Drosera brevifolia Pursh
Wet pine flatwoods (WPF-T), wet pine savannas (SPS-T, SPS-RF, WLPS, VWLPS).
Abundant. Apr–May . Thornhill 104, 159 (NCSC). Specimens seen in the vicinity: Sandy Run [Hancock]: Taggart SARU 82 (WNC!). [= Drosera leucantha Shinners sensu RAB; = Weakley]
Regularity: Regularly occurring
National NatureServe Conservation Status
Rounded National Status Rank: NNR - Unranked
Drosera brevifolia (the dwarf, small or red sundew), is a carnivorous plant of the family Droseraceae and is the smallest sundew species native to the United States. This species differs considerably from the pink sundew, Drosera capillaris, by its wedge-shaped leaves, and distinctly deeper red to reddish purple color, noticeable when side by side with D. capillaris.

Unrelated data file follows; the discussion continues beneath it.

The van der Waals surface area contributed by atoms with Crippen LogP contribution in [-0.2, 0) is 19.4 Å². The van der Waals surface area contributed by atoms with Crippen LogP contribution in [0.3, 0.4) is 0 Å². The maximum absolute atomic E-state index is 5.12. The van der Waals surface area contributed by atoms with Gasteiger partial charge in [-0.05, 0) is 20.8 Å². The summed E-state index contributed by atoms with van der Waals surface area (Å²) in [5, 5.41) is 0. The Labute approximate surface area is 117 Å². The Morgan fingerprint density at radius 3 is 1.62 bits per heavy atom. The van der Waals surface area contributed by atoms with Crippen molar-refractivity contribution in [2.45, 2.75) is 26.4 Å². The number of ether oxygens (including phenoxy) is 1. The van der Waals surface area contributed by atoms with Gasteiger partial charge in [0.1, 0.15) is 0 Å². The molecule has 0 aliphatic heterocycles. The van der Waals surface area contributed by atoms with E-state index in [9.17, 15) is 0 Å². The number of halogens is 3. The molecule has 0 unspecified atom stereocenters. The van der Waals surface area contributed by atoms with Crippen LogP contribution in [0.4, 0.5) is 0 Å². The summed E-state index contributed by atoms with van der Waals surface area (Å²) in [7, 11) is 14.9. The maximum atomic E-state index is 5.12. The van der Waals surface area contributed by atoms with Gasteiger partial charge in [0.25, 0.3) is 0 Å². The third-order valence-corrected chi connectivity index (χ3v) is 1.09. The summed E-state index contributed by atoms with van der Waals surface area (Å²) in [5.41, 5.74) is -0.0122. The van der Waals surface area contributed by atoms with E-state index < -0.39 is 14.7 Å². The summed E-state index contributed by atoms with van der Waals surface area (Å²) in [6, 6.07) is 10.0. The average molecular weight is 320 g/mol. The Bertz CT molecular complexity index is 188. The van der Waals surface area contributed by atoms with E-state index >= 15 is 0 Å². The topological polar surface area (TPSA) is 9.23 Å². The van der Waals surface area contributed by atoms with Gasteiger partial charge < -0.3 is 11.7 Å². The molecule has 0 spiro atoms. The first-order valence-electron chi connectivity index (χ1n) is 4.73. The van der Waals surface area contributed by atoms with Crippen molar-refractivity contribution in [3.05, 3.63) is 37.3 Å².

D. brevifolia is usually a small plant, typically no more than 3 centimeters across, though some are known to grow up to 5 cm in the open sandy woods in west Louisiana, with flower spikes up to 15 cm. It is often found growing in areas drier than what most carnivorous plants prefer, where it often will set seed and die when the dry hot summer arrives and return as seedlings in late fall or winter.
Most of the plants die off in the dry summer after setting seed. New seedlings return in the fall with cooler, damper weather.
According to the USDA, it is endangered in the State of Kentucky and threatened in the State of Tennessee.
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